April 2, 2005 Coastal Flooding


Event Overview - A strong cold front associated with a deep surface low over the Mid-Atlantic crossed eastern North Carolina on the afternoon of Saturday, April 2, 2005. The cold front exited the coast at 2:00 pm on Saturday afternoon, causing strong southerly and south-southeasterly winds at the surface to shift to the west-southwest and west. Strong southerly winds ahead of the front piled water up into the northern portion of the Pamlico Sound, and, when the winds suddenly shifted to the west-southwest, this water was blown into the northern Outer Banks. Emergency Management officials reported about 1 foot of water on portions of NC Route 12 south of Oregon Inlet that necessitated closing of the road for about 3 hours early in the morning. No property damage was reported. Dare County Emergency Management considered this event a moderate flood event. Officials noted winds during the event were 35 to 40 MPH with higher gusts.



Coastal Flooding Reports - Reports of coastal flooding from April 2, 2005.





Synoptic Overview - A strong cold front associated with a deep surface low over the Mid-Atlantic crossed eastern North Carolina on the afternoon of Saturday, April 2, 2005. A deep, closed 500 mb low was located just upstream of the surface low. Widespread strong convection was occurring along and ahead of the cold front. The storms produced minor flooding east of Highway 17. A storm that indicated strong rotation prompted a tornado warning for eastern Carteret County, although, no damage occurred and no tornado was ever confirmed. The cold front exited the coast at 2:00 pm on Saturday afternoon, causing southerly winds at the surface to shift to the west-southwest and west. After the convection moved offshore, strong post-frontal gradient winds affected eastern North Carolina. Winds in South Carolina were gusting to Wind Advisory criteria (46+ mph), while winds in eastern North Carolina were gusting close to Wind Avisory criteria. Strong southerly wind gusts (35+ knots) ahead of the front piled water into the northern portion of the Pamlico Sound, and, when the front passed and winds suddenly shifted to the west-southwest, this water was subsequently blown into the northern portion of the Outer Banks.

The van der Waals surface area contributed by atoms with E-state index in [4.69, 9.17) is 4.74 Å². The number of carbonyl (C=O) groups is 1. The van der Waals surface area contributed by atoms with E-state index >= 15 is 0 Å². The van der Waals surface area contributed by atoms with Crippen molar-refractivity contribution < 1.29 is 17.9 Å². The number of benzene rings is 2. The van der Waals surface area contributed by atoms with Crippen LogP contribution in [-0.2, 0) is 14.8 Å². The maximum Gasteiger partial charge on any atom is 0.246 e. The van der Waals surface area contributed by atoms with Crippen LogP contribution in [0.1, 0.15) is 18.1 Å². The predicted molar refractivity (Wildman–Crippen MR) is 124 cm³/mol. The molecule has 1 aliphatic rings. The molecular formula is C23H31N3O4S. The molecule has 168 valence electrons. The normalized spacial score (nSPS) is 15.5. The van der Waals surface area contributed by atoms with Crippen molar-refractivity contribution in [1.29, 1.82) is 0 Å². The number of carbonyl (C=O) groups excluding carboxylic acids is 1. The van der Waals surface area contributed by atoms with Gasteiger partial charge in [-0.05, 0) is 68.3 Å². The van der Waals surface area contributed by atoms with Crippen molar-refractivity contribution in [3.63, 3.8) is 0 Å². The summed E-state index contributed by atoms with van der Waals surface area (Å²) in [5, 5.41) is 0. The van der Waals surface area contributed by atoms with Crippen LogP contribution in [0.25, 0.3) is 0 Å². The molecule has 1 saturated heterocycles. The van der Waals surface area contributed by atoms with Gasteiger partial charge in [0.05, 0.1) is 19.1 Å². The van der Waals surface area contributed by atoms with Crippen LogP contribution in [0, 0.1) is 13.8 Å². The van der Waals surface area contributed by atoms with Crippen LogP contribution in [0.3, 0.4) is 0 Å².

Model Data - 04/02/05 18Z (12Z 6-hr forecast) GFS MSLP, surface winds and 1000-500mb relative humidity showing a deep, 990 mb surface low over the Mid-Atlantic with a strong cold front in eastern NC trailing south off the coast of SC/GA into southern FL.

04/02/05 12Z 0-HR GFS MSLP, surface winds and 1000-500mb RH analysis
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Visible Satellite - 04/02/05 1815Z (115pm) Visible Satellite image showing a deep surface low over the Mid-Atlantic with a strong cold front in eastern NC trailing south off the coast of SC/GA into southern FL.

18Z Visible Satellite Image
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Surface Data - 14Z 04/02/05 Surface data showing strong south (S) and south-southeasterly (SSE) wind gusts over the Pamlico Sound. Note: These strong southerly winds helped to push water into the northern portion of the Pamlico Sound.

14Z 04/02/05 Surface Data - Click to enlarge
(Click the image to enlarge.)


Surface Data - 23Z 04/02/05 Surface data showing strong west southwest (WSW) winds over the Pamlico Sound after the cold frontal passage. Note: These strong southwest winds helped to push the excess water in the northern Pamlico Sound into the Outer Banks.

23Z 04/02/05 Surface Data - Click to enlarge
(Click the image to enlarge.)


Case Study Team:
Brandon Vincent
John Elardo